10 Easy soft corals

Set up a reef aquarium and your lfs will quickly steer you towards soft corals. “Softies” are generally easier to keep than hard corals, less expensive and more tolerant of tanks where parameters aren’t buffered on a daily basis. They’re not always the most colourful corals but they make up for it in growth and movement. They’re less likely to die too!

The soft corals we keep are photosynthetic species, meaning they contain symbiotic algae within their tissues which turn light into energy for the coral. So all soft corals need reef-spec lighting, with large Sarcophyton species toadstool corals enjoying basking under large, powerful lights.

But the good news is that Zoanthids (Zoas,) and mushrooms (Discosoma, Rhodactis and Ricordea,) actually prefer dim lighting, so that makes them perfect for All-In-One tanks, nano reefs and freshwater/saltwater conversions where marine lighting is present, but not super bright. 

Water flow

Soft corals don’t need masses of water flow either so top-spec wavemakers aren’t necessary, or if used, turn them down to 50% output. Aim for a total tank volume turnover of 10-20 times per hour. Flow can be unidirectional from a single pump bidirectional from two pumps or set pumps to pulse mode for added sway.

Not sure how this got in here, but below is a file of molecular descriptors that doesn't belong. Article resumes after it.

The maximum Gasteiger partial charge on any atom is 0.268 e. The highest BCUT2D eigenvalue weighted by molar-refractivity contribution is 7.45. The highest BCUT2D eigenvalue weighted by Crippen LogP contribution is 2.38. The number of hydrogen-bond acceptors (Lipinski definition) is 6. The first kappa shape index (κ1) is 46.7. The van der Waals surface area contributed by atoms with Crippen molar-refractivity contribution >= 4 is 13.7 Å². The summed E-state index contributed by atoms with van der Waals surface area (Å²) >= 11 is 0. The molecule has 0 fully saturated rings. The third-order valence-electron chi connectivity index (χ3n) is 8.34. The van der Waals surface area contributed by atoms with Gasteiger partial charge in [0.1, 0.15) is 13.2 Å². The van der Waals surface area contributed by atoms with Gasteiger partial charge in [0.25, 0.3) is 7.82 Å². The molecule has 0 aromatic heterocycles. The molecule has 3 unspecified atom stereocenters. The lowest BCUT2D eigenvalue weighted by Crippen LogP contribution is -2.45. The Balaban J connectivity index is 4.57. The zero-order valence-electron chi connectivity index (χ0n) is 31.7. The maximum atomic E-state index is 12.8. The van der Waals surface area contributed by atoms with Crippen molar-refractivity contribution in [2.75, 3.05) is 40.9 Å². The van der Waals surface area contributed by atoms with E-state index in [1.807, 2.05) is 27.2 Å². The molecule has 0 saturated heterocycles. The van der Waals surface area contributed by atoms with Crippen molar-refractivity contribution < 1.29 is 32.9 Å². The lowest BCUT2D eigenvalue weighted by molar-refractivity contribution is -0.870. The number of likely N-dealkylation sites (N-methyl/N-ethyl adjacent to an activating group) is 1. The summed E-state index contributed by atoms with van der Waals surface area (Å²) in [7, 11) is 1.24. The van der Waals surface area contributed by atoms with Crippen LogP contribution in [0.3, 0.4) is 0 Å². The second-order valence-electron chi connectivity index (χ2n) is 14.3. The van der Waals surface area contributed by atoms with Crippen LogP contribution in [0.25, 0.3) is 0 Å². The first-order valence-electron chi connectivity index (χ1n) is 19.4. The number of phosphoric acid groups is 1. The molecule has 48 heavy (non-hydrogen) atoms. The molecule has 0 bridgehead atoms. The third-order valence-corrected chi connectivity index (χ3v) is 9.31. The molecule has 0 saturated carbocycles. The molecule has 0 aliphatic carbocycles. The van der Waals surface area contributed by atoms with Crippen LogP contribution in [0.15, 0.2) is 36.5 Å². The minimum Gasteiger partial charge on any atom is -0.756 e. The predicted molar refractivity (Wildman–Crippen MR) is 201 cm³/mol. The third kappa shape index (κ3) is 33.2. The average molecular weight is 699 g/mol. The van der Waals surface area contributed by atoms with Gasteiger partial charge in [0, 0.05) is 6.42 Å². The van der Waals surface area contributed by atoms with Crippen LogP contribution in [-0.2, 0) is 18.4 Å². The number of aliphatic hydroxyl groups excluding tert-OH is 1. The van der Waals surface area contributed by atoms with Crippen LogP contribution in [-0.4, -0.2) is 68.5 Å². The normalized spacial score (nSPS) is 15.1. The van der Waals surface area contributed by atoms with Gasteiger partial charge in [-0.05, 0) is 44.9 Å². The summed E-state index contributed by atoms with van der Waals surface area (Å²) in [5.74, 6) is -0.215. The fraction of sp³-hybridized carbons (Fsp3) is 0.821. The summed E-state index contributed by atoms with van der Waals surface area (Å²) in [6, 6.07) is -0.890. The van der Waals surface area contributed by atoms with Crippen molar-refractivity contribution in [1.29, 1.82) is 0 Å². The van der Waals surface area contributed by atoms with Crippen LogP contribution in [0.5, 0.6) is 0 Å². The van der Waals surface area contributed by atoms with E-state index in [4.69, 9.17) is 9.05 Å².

Although hardy, all soft corals will fare best in water parameters like that of natural seawater, so that’s salinity 1.025, pH 8, KH 7-8, Calcium 420, and Magnesium 1300. Nitrate should be below 20ppm and phosphate below 1ppm. But if you don’t want to get into daily testing and daily dosing and you find chemistry a turn-off, just change the water. Medium light, medium flow and regular water changes are all soft corals need to thrive. Just offer occasional Iodine, Phytoplankton and amino acids for a treat. 

10 Recommended soft coral species

  • Toadstool, Sarcophyton spp.
  • Finger coral, Sinularia spp.
  • Mushroom, Rhodactis, Discosoma spp.
  • Zoa, Zoanthus spp.
  • Kenya tree coral, Capnella spp.
  • Pulsing Xenia, Xenia spp.
  • Green star polyp, Pachyclavularia spp.
  • Cabbage coral, Sinularia dura 
  • Clove polyp, Clavularia spp.
  • Colt coral, Cladiella spp. 

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Jeremy Gay is an author, lifelong fishkeeper, and aquatic specialist. He's a former editor of Practical Fishkeeping Magazine, UK editor at Reefbuilders, a former aquatic store manager, and has collected fish in Sri Lanka and the Amazon. He's been on tv and radio, contributed to Koi Carp and Gardeners World magazines, been a product tester, a judge, and a product developer. Jeremy is here to guide and advise you on all things tropical, pond and marine, from set-up to stocking, health, feeding to breeding, as well as solving many common fishkeeping problems along the way.


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